Why I have thought about leaving the Colorado State Patrol
“I love my job. I love the Colorado State Patrol and what our organization represents for traffic safety and keeping people safe. One life lost is one too many. We need well-paid troopers to stay competitive, which over time, will increase the number of troopers on our roads.”
I began my career in 2003 with the Colorado State Patrol. Law Enforcement was a dream of mine since I started doing citizen ride-a-longs when I was 18 years old. I rode with the local Sheriff’s Office and with the local city police department. I actually got pulled over by a Colorado State Trooper for a brake light out. The Trooper (you know who you are Charlie) was tremendous and a great representative of what the agency is all about. I asked the Trooper if I could do a ride-a-long with him so I could learn more.
Over the next three years, I did ride-a-longs with multiple Colorado State Troopers and decided this was the career for me. I was in college when I applied to the agency. In 2003, I was hired by the Patrol and selected to start my career as a member of the Colorado State Patrol Class 2003-2. On day one of the Academy, we were told that step-pay raises were no longer in effect and a new program of Pay for Performance was how we would now receive pay raises throughout our careers.
The Academy was an eye-opening and challenging experience that highlighted what I would face over my now 19-year career on the road with the agency. I have had the opportunity to move all over the beautiful State of Colorado from duty
stations in Durango, Colorado Springs, Pueblo, and Florence which is my current duty station here in Fremont County. I have been on the Colorado State Patrol Association’s (CSPA) board for 16 years representing the members of District 2. I have served as the Vice President of the CSPA since 2017. I see the remarkable things our Association does for our members and even non-members in creating the Trooper Bill of Rights, a hardship fund, college scholarships and so much more. Looking back on my career with the Colorado State Patrol, there have been highs and lows, but it is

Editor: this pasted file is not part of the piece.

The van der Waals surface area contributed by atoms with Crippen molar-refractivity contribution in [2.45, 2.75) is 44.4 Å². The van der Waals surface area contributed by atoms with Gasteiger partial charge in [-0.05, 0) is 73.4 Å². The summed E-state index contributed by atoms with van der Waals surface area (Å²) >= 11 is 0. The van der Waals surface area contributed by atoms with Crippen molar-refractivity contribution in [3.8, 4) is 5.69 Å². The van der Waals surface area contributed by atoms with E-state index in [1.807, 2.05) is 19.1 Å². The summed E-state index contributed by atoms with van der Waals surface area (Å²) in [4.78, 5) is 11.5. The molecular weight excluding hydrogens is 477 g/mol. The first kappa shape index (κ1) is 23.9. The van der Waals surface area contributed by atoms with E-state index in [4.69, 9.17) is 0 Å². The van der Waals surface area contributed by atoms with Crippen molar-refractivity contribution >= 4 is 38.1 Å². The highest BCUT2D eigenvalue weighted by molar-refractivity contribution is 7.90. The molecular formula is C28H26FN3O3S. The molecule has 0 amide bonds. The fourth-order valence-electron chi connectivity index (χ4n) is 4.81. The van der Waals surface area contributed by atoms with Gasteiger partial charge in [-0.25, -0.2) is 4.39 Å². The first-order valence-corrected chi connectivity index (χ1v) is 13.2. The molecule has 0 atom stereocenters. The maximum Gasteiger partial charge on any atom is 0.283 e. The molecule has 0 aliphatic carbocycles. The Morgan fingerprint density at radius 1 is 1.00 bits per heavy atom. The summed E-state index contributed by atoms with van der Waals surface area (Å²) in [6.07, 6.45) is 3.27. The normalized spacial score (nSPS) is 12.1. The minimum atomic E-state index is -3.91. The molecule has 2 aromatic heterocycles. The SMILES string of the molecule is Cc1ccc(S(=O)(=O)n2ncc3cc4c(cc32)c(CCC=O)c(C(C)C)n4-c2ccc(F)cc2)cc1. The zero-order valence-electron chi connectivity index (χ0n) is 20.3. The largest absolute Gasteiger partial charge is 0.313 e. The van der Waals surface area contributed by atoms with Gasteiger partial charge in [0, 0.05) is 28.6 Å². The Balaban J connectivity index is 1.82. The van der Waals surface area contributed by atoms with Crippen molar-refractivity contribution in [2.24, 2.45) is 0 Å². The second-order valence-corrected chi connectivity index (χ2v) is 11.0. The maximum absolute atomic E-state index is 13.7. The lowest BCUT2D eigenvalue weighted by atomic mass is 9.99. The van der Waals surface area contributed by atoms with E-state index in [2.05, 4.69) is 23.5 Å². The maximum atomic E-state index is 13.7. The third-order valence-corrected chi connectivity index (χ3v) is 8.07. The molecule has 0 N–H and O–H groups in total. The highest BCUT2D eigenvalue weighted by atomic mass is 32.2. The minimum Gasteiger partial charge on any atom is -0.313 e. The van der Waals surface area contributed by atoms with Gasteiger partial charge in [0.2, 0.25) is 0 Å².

a job I love to do. I am passionate about sharing my knowledge and skills with the new generation of Colorado State Troopers every day. However, with all of the knowledge, skills, training, and certifications over a 19-year career, I make the same paycheck as a brand-new road trooper fresh out of the Academy.
How did we get to a place where a seasoned Trooper makes the same amount as a brand-new Trooper? This is how; Pay for Performance. Over the last 22 years, Pay for Performance has only been funded three times. Three times in two decades! In Colorado, 70% of all State Troopers make within $200 of each other no matter how long one has dedicated their life to the State of Colorado and the Colorado State Patrol. This single reason has led to a mass exodus of troopers. Many troopers, after 5 to 7 years on the job, become discouraged knowing other individuals at other agencies are making more money because other agencies increase pay according to years of service. The Colorado State Patrol cannot remain staffed when we do not have predictable pay progression to keep our members with our agency. This rotating door of troopers leaving has led to 70% of our agency’s officers having 7 years or less experience! In my Troop Office, the next trooper in rank behind me has 11 years less experience. Where did 11 years’ worth of troopers go?
When the recent Request for Information (RFI) that was put forth before the Joint Budget Committee (JBC) came out, it was determined that Colorado State Troopers are underpaid by 11.35%. The Troopers Bill of Rights, which was signed into law in the year 2000 states, “Colorado State Troopers will be paid within 99% of the top 3 agencies in the State of Colorado that have 100 officers or more.” If the Troopers’ Bill of Rights was being followed as written in statute, then the question that should be asked is, “How did we get to be underpaid by 11.35%?” On average, we are losing 7 Troopers per month to retirements and separations. The number one reason given by Troopers that chose to leave employment with the Colorado State Patrol was the lack of pay and pay progression. Many leave for other agencies that pay more, offer more benefits, and value their members by recognizing their training and years of service.
I love my job. I love the Colorado State Patrol and what our organization represents for traffic safety and keeping people safe. One life lost is one too many. We need well-paid troopers to stay competitive, which over time, will increase the number of troopers on our roads. More troopers on our roads lead to a bigger impact on highway safety that the State of Colorado so desperately needs and deserves.
Have I thought about leaving the Colorado State Patrol? The answer is yes. Will I, that answer is no. I believe in Colorado, and I believe in our Colorado Legislative members. I believe that when they begin to follow the provisions of the Trooper Bill of Rights as it is written, along with the reintroduction of pay progression within our ranks, we will be competitive once again. In the end, traffic safety is about one thing. It’s all about saving lives. Please give us a competitive edge, so
we can do that for all Citizens of Colorado and make our roads safer again.